I don’t know why I’ve put quotation marks there, since I’m quoting myself. As such, the intellectual property rights are mine and, though I’m sure those of you who read this are qualified to correct me, I doubt there are many legal systems in the world where I would have anything to gain from suing myself from not having properly cited my sources. Still, just as one of my contemporaries in Paris “proved” that the French invented the trust in 1804, so too, I imagine, some mechanism will exist.
But I digress, I digress, I digress.
Tonight the gang went to a party. It was organised by an extremely friendly and enthusiastic group of Japanese fifty or sixty somethings who have been friends with all of our predecessors, going back a decade. It was lovely, and I am extremely grateful for their hospitality, but the whole experience brought to the fore three aspects of Japanese behaviour that are starting to, well, make me have to bite my tongue a bit; and that’s not great ‘cause I get ulcers sometimes.
I – Spending a lot of time on things that don’t really require a lot of time
This party, though lovely, has been in the offing (can anyone find that on a map?) for weeks and weeks. Henry-san, who has been our representative in this regard, has been being badgered almost consciously about arrangements for it. There have been meetings. Plural.
To me, this stems from a larger Japanese thing of not being efficient with time. At a lot of my jobs, I spend hours on end waiting around for things to happen. Ina four hour block that I spend at Linden Hall, for example, little over one hour is spent with the kids we’re supposed to be teaching English.
As the sands of time do pass, and my grave slips ever closer, I become increasingly jealous of my time. Japan is not a good place for that. I get the feeling that certain bosses like to feel that they have you at their beck and call and if you’re doing nothing, more’s the better.
For example, at each of the jobs I do, I’m required to be there up to forty minutes before class starts. There is no need for it. Our boss at Linden Hall, every time we speak, tries to get us to agree to arrive earlier and earlier. For what purpose? Unknown.
II – Ultra-hyper-micro-management
For the last few weeks, the minutiae of this party have been known to all and repeated to all several times. Indeed, we were marched around a supermarket an hour before the party was due to start so that the organisers could supervise what it was that “we” were “bringing” to the party. Gone are the Paris days of rocking up to Carrefour on the way to the 11eme to find some cheap plonk and scraping off the price tag as the métro crosses the canal at Jaurès.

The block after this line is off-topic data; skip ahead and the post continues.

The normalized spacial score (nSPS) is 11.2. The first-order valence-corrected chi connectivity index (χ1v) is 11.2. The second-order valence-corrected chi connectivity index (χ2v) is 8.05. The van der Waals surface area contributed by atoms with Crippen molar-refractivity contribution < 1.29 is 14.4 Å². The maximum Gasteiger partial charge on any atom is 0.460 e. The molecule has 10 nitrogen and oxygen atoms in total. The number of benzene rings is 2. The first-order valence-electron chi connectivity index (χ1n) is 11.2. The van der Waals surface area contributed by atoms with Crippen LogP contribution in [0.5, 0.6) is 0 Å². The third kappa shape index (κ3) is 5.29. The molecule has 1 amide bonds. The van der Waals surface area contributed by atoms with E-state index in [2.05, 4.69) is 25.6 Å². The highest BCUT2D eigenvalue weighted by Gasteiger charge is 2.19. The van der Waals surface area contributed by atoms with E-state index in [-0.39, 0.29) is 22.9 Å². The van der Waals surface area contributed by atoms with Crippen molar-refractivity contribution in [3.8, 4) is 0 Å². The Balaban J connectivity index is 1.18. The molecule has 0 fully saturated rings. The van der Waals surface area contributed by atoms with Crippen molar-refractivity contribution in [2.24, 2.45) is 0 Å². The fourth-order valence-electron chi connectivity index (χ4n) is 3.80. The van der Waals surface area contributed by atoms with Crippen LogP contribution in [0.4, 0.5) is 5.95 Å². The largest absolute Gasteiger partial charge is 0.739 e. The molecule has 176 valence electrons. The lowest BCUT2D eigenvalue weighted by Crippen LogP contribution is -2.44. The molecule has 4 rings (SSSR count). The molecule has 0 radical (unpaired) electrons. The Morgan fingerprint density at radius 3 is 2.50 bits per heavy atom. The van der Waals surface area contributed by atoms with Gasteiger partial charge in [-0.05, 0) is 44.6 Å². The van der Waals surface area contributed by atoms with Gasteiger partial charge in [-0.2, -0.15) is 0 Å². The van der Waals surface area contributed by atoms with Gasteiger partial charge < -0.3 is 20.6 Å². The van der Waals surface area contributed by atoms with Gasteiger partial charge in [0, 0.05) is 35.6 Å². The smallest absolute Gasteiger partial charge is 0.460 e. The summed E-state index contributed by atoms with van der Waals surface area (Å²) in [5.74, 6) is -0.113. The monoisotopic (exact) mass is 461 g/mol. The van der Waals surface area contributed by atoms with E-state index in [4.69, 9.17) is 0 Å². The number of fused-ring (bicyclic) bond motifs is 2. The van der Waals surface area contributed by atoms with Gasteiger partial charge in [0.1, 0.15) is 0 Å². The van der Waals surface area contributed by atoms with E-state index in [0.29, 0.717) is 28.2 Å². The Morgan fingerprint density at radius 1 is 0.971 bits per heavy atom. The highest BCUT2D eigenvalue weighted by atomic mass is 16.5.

Japanese bosses (and when I say bosses, I mean the people who are organising our teaching schedules &c.) don’t seem to just let you get on with things. In some circumstances this is welcome, or at least from my point of view it is. One of the women I teach for has this down to planning my lessons and then just doing the lessons, in questionable English, with me to the side for pronunciation. What the students get out of this I don’t know. What I get out of it lives in a bank account.
Another of my teachers repeats ad nauseam her proclamations as to what I should be wearing for every lesson (“Ooooooh, maybe you forgot your tie?”. “No, like last time, it’s in my bag I just haven’t put it on yet because it’s very hot”. “Maybe you should wear a tie”. “Really?”). Often there’s a script too: when one of the students reads something in English, well or otherwise, I’m supposed to thank them explicitly. Right. Can I not just get on with it, because I’ve done it before, you know? No.
III – The sense of obligation
And this brings us back to the title. In the run-up to the party, we were never actually asked if we wanted to come. It was simply expected that we would because our predecessors had. We were told we had to be at a train station at a particular time, and received a classic Japanese remark when we got there: “Oh, I thought you had missed the train” (You are late and I can put this down to you being foreigners who couldn’t possibly understand how things work in this country). The hospitality we received was wonderful, and the ladies who had cooked everything were extremely warm, even if they could speak no English. The trouble was that, from other quarters, we received a lot of instructions as to how we should have fun. And we were told many times that we were having a good time. And it was positively insisted upon that we go back. Dates and times were set. “Remember, we are your Japanese family now!”.